SPECIFICATIONS: 15-inch MacBook Pro with 2.2GHz Core 2 Duo processor and 2GB of RAM, 32GB SATA solid-state disk installed, 120GB external hard drive in FireWire 800 enclosure)

Faster boot times, quicker response, improved read/write speed, longer battery life.

32GB on the main disk. Expensive.





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Also this is the same Baxter corp that was a U.S. based pharmaceutical company that just weeks ago was involved in a scandal involving vaccines tainted with deadly avian flu virus has been chosen to head up efforts to produce a vaccine for the Mexican swine flu that has seemingly migrated into the U.S. and Europe.
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Lee Timmons

I saw a few of these SSD's reviewed elsewhere that referenced the DVNATION products. The entire Mtron product line was compared to a few competitor products:




Not sure what you used for FW drive and enclosure-interface testing but it may have suffered from setup bottlenecks. I regularly get sustained transfer rates ABOVE 40MB per second, peaking near 50, with my FW 400 on my older G4 machines. The type of interface bridge chips you use, AND the speed of the host machine's HD are major factors. If you were testing the FW connections ability to transfer data to the internal drive then it's the speed of the internal drive you were limited to. I've used some cheap enclosure and bridge combinations that couldn't perform well either. Some of the slowest FW bridges I've tested could barey reach 30MB/s. A decent mechanism in a good FW800 interface should be able to sustain above 60MB/s transfer rates to a host with adequate ability to handle it. Rant done, I'm looking fwd to when SSDs become affordable and fast for whatever installation and application but mechanical drives will be around for a few years yet by simple virtue of price and performance measures.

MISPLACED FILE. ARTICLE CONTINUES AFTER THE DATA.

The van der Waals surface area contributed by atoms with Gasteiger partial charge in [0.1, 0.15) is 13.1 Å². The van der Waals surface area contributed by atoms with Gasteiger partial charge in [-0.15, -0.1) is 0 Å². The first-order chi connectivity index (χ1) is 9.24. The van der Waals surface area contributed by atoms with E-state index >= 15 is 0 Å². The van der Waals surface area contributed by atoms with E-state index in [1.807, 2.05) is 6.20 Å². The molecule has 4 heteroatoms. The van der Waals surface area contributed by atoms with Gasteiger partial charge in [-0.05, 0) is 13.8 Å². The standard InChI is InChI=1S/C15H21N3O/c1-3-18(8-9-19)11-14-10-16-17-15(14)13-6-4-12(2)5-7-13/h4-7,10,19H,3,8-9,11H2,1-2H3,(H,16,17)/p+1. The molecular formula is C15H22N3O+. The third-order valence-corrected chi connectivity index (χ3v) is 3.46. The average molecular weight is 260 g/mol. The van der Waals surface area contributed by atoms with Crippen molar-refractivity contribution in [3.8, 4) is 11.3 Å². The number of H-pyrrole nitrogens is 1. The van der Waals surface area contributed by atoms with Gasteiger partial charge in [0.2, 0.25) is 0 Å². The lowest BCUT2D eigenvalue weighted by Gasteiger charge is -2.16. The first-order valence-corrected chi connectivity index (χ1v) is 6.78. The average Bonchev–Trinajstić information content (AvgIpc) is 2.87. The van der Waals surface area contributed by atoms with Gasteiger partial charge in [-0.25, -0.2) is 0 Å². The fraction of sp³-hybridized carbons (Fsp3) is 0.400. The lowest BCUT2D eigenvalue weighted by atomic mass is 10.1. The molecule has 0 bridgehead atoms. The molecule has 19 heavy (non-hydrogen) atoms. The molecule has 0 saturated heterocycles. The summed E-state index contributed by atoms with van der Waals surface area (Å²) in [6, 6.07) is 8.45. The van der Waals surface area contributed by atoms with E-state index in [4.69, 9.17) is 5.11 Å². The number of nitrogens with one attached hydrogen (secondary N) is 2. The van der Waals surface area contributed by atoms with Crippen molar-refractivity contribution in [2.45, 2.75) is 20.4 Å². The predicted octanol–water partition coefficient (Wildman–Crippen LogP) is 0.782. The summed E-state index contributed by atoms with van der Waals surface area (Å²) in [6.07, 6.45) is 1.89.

"And not too long ago, 32GB was enough storage for a laptop anyway—remember?"

Yeah, I bet you weren't the one who bought a stock, low-end iBook G4 in 2004. Come on, I know you remember: the days of 256 MB of included RAM, and no standard Airport Extreme card?

30 GBs was barely enough to store my iTunes library, let alone virtual memory. I recently went through the pains of upgrading the HD in my iBook, which is no walk in the park. Now hopefully I'll be able to syphon out another 1.5 years of use out of this system before it's time to replace. 'At least it has USB 2.0, which is still the fastest flavor of USB,' I keep telling myself.

Although I really can't complain, this laptop has worked well for me over the last three years.

SSD is a step in the right direction, especially for portables because of their durability. I personally wouldn't go and get a SSD right now though.



Bradley Dichter

Even better, a bootable striped array of these in a MacPro. Can you imagine the speed of that? WOW! A bootable array of three 128GB drives would be awesome. With a 1TB normal HDD for Time Machine.